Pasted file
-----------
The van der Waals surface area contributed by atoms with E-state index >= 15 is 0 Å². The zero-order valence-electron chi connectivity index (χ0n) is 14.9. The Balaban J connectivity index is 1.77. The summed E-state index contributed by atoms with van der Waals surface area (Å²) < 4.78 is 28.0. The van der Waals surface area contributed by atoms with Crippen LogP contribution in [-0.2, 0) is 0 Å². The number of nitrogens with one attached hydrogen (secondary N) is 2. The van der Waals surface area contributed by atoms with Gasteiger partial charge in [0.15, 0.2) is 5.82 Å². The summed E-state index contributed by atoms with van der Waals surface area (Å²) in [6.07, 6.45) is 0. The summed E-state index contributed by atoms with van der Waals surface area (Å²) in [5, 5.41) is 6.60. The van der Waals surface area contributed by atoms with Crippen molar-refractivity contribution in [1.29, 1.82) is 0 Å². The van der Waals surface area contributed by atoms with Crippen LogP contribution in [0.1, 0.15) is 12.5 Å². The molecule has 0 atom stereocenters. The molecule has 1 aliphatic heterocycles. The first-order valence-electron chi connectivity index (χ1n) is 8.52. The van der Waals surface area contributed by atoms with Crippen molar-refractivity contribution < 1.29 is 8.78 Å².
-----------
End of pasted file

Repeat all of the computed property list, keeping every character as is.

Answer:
The van der Waals surface area contributed by atoms with E-state index >= 15 is 0 Å². The zero-order valence-electron chi connectivity index (χ0n) is 14.9. The Balaban J connectivity index is 1.77. The summed E-state index contributed by atoms with van der Waals surface area (Å²) < 4.78 is 28.0. The van der Waals surface area contributed by atoms with Crippen LogP contribution in [-0.2, 0) is 0 Å². The number of nitrogens with one attached hydrogen (secondary N) is 2. The van der Waals surface area contributed by atoms with Gasteiger partial charge in [0.15, 0.2) is 5.82 Å². The summed E-state index contributed by atoms with van der Waals surface area (Å²) in [6.07, 6.45) is 0. The summed E-state index contributed by atoms with van der Waals surface area (Å²) in [5, 5.41) is 6.60. The van der Waals surface area contributed by atoms with Crippen molar-refractivity contribution in [1.29, 1.82) is 0 Å². The van der Waals surface area contributed by atoms with Crippen LogP contribution in [0.1, 0.15) is 12.5 Å². The molecule has 0 atom stereocenters. The molecule has 1 aliphatic heterocycles. The first-order valence-electron chi connectivity index (χ1n) is 8.52. The van der Waals surface area contributed by atoms with Crippen molar-refractivity contribution < 1.29 is 8.78 Å².